It won’t only be design curators that take an interest in these objects. Unlike many other museums, M+ is meant to be interdisciplinary, without any structural barriers between its different areas of focus. “If you’re looking [at objects] just through the lens of art, or the lens of architecture, you’re missing part of the picture,” says Yokoyama.
In many older institutions, there are administrative walls between different departments, right down to the bottom line of what they can spend on acquisitions and exhibitions. “We decided a long time ago we will not departmentalise according to discipline,” says Chong. Instead, M+ curators work on teams that span various areas of interest. “We will always have cross-team, cross-discipline conversations to explore new areas we aren’t thinking about.”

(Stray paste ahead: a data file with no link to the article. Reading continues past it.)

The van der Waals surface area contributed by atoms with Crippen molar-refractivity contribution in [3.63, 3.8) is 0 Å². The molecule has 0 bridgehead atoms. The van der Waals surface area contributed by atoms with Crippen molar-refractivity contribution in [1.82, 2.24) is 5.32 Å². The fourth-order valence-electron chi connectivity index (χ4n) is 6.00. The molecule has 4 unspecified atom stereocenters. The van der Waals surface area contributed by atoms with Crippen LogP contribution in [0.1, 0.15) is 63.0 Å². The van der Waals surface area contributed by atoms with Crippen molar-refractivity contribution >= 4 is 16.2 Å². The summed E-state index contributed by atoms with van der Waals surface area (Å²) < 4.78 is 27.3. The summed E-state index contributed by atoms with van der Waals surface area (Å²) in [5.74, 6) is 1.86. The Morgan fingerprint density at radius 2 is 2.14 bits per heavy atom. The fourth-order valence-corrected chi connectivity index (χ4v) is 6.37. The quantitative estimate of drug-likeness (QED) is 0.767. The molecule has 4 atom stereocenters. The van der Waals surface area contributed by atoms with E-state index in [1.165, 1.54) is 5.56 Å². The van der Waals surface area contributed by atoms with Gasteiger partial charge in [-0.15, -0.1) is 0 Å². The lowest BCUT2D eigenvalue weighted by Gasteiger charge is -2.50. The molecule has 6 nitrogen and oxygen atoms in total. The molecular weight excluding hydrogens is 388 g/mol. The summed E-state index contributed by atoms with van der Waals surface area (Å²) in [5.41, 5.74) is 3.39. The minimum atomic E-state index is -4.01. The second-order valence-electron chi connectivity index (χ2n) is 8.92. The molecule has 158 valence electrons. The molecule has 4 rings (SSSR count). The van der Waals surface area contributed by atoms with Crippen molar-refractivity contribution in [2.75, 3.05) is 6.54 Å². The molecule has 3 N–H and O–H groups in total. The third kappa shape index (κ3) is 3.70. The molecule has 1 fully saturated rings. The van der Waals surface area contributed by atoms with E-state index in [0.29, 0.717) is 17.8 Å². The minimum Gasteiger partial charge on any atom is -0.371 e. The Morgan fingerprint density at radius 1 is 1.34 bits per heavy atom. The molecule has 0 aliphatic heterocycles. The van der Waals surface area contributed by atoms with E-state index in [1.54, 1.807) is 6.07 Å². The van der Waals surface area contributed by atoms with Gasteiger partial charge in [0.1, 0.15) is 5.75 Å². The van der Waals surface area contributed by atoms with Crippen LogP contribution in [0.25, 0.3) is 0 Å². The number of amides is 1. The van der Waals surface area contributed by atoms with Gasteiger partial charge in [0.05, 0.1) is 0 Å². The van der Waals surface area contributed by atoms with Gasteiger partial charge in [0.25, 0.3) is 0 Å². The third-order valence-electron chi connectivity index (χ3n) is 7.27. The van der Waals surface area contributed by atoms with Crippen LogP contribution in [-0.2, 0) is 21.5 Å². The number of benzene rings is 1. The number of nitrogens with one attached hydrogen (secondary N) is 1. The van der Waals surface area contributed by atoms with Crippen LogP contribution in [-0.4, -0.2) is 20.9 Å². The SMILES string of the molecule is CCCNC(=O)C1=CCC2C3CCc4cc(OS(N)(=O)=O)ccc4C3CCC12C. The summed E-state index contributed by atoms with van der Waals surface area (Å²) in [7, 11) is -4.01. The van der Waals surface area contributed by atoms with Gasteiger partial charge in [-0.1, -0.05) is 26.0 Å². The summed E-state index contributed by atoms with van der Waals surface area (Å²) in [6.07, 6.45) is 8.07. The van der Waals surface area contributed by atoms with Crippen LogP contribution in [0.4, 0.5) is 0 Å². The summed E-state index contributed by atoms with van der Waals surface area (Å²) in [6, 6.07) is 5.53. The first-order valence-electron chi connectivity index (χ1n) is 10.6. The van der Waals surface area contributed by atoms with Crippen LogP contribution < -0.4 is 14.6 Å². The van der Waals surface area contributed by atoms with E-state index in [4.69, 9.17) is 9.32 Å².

That approach has attracted interest from some influential artists and designers. Earlier this year, the members of the groundbreaking British architectural collective Archigram allowed M+ to acquire a portion of their archive to M+. Known for theoretical concepts that were communicated through colourful, psychedelic imagery, Archigram had a lasting impact on generations of architects. Dennis Crompton, one of the collective’s founders, says he wanted that legacy to survive in an institution that wouldn’t keep it locked away in a vault.
Despite pressure to keep the Archigram archive in the UK, Crompton passed over the Royal British Institute of Architects, and he wasn’t impressed by the Getty Center in Los Angeles either. “Basically, they’re graveyards,” he says. “They just sit there waiting for someone to research.” By contrast, he found himself won over by the “open source generosity of information” promised by M+.